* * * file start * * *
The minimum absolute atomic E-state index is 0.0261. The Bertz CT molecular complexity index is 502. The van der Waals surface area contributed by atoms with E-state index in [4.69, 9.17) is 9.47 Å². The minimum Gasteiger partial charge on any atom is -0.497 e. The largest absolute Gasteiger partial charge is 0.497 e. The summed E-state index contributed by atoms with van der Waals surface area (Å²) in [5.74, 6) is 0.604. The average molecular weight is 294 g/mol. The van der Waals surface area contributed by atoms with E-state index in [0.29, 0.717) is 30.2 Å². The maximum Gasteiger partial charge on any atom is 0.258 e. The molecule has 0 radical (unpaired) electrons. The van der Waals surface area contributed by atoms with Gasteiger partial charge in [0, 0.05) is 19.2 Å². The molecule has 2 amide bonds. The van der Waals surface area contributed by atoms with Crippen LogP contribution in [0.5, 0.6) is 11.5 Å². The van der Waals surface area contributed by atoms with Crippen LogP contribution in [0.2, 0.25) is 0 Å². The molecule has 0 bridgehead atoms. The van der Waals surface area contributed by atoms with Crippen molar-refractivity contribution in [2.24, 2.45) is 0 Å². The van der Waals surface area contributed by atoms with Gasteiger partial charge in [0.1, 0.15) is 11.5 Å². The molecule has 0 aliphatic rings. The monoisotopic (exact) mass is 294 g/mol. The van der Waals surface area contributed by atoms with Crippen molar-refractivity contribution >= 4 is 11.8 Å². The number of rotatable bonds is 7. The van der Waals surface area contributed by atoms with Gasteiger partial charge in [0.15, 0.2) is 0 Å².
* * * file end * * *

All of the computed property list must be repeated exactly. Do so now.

The minimum absolute atomic E-state index is 0.0261. The Bertz CT molecular complexity index is 502. The van der Waals surface area contributed by atoms with E-state index in [4.69, 9.17) is 9.47 Å². The minimum Gasteiger partial charge on any atom is -0.497 e. The largest absolute Gasteiger partial charge is 0.497 e. The summed E-state index contributed by atoms with van der Waals surface area (Å²) in [5.74, 6) is 0.604. The average molecular weight is 294 g/mol. The van der Waals surface area contributed by atoms with E-state index in [0.29, 0.717) is 30.2 Å². The maximum Gasteiger partial charge on any atom is 0.258 e. The molecule has 0 radical (unpaired) electrons. The van der Waals surface area contributed by atoms with Gasteiger partial charge in [0, 0.05) is 19.2 Å². The molecule has 2 amide bonds. The van der Waals surface area contributed by atoms with Crippen LogP contribution in [0.5, 0.6) is 11.5 Å². The van der Waals surface area contributed by atoms with Crippen LogP contribution in [0.2, 0.25) is 0 Å². The molecule has 0 bridgehead atoms. The van der Waals surface area contributed by atoms with Crippen molar-refractivity contribution in [2.24, 2.45) is 0 Å². The van der Waals surface area contributed by atoms with Gasteiger partial charge in [0.1, 0.15) is 11.5 Å². The molecule has 0 aliphatic rings. The monoisotopic (exact) mass is 294 g/mol. The van der Waals surface area contributed by atoms with Crippen molar-refractivity contribution >= 4 is 11.8 Å². The number of rotatable bonds is 7. The van der Waals surface area contributed by atoms with Gasteiger partial charge in [0.15, 0.2) is 0 Å².